Printers are not simply "dumb" devices designed to squirt ink or deposit toner — most run rudimentary operating systems and some are capable of printing and scanning without a PC attached. While this is great for productivity, it also offers hackers with a new attack vector — one HP had to recently deal with.
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HP has recalled the batteries in over 50,000 notebook computers over concerns batteries in selected models can overheat and potentially catch fire. The recall affects computers in several different portable PC ranges. HP has provided a tool for assessing whether your computer is affected asn has instituted a replacement program that comes both user replaceable and internal batteries.
Get those face-palms ready folks. About the same time last year, HP pushed out a firmware update for its inkjet printers that blocked the use of third-party cartridges. This did not go down well with anyone and within a month, the company removed the block and we all moved on. Except HP of course, which appears to have done it again.
Privacy and security should be at the top of mind for anyone using a computer. Generally, this means having a strong password or passphrase when you log on, possibly biometric security and 2FA as well, and encrypting data. But the hardware we use everyday can go a little further. HP's Elitebook x360 is an example of what can be done on the hardware side to protect your data.
Over the years I've spent a lot of money on various bits of tech. But as the reliability of hardware has improved and performance of hardware has moved along, I find that I no longer need to buy the latest and greatest gear in order to get hardware that does what I need. That's led me to looking more closely at used and refurbished equipment.
We were meant to be paperless by now. Seriously, between smartphones and tablets, there's no reason to carry paper is there? The reality is, paper still makes the world go round. And that means a decent printer for the office is a must. The HP OfficeJet Pro 8720 looks like a big office multi-function printer but comes at a small office price.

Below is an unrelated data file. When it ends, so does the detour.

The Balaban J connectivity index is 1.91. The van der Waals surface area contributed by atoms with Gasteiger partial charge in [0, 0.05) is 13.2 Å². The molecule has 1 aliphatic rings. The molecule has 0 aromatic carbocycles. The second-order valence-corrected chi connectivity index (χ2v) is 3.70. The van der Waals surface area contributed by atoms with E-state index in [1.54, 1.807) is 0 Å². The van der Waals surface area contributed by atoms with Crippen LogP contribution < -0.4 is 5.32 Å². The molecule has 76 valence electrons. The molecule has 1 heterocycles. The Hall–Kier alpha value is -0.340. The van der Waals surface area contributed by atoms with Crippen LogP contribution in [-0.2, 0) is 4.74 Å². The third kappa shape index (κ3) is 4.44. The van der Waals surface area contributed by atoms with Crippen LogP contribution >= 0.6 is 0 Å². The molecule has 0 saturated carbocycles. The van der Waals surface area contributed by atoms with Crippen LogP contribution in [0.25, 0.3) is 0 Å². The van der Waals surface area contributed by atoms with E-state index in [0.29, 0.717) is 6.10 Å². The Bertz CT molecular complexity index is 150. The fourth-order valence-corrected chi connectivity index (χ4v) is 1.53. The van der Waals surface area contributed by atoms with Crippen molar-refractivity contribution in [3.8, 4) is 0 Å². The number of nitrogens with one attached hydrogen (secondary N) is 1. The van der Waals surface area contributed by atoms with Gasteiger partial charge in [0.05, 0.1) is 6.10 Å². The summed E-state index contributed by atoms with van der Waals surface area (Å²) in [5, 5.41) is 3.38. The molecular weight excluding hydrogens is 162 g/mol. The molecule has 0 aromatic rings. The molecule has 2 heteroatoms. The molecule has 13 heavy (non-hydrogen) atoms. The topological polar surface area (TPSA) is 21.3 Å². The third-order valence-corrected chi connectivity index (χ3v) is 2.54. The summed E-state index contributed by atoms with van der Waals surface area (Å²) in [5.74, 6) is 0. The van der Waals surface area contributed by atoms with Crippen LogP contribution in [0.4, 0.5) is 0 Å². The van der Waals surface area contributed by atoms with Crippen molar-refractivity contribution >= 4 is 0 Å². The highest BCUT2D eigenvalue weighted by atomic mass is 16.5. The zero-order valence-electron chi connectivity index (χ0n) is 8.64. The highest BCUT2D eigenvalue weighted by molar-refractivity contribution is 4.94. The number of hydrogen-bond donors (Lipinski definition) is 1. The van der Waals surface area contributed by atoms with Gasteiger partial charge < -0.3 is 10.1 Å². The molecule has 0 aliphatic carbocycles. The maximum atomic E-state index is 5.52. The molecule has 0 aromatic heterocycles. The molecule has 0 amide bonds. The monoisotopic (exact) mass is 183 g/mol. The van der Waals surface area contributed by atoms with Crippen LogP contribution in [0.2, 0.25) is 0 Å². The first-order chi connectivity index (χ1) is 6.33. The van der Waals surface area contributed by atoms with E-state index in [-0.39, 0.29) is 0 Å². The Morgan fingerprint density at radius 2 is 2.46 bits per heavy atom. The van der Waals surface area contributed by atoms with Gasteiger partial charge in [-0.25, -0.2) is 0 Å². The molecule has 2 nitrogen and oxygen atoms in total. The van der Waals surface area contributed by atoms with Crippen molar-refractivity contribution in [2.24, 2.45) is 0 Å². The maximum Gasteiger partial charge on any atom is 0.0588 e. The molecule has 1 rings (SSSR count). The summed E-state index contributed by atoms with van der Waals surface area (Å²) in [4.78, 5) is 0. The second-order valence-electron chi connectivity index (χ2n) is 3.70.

We're not making light of printer security. We just never imagined Christian Slater would be preaching about it. The veteran actor is the star in HP's new web series, The Wolf, where he goes around hacking printers and other devices in a company, all while talking menacingly about why organisations need secure printers.
After being poked by CHOICE and eventually apologising for locking out third-party ink cartridges for use with its printers, HP has -- as promised -- released updated firmware for affected devices which should disable the block.
Earlier this week, we reported that some HP printers had started rejecting replacement ink cartridges that aren’t manufactured by the vendor. Consumer rights advocacy group CHOICE is now investigating HP for potentially breaching Australian Consumer Laws. Read on to find out more.
The HP Pavillion x360 is a small convertible notebook that I didn't expect to like at all. At first glance, it reminded me of a netbook I used to own which was a hunk of crap and I'm not a huge fan of 11-inch devices because there just isn't enough screen space for me to use effectively. This story doesn't have a fairy tale ending. I didn't fall in love with the X360, but I did (surprisingly) walk away without loathing it.
The Star Wars saga has been adored for decades, spawning a ton of merchandise based on the epic sci-fi universe including figurines, LEGO, video games and even toilet decals. Now with the release of Star Wars: The Force Awakens, there is yet another opportunity for enterprising companies to make money from the franchise. HP is one of them. The vendor has released the Star Wars Special Edition HP 15-an007tx, a notebook with added Star Wars bits. Spoiler alert: this isn't the laptop I'm looking for.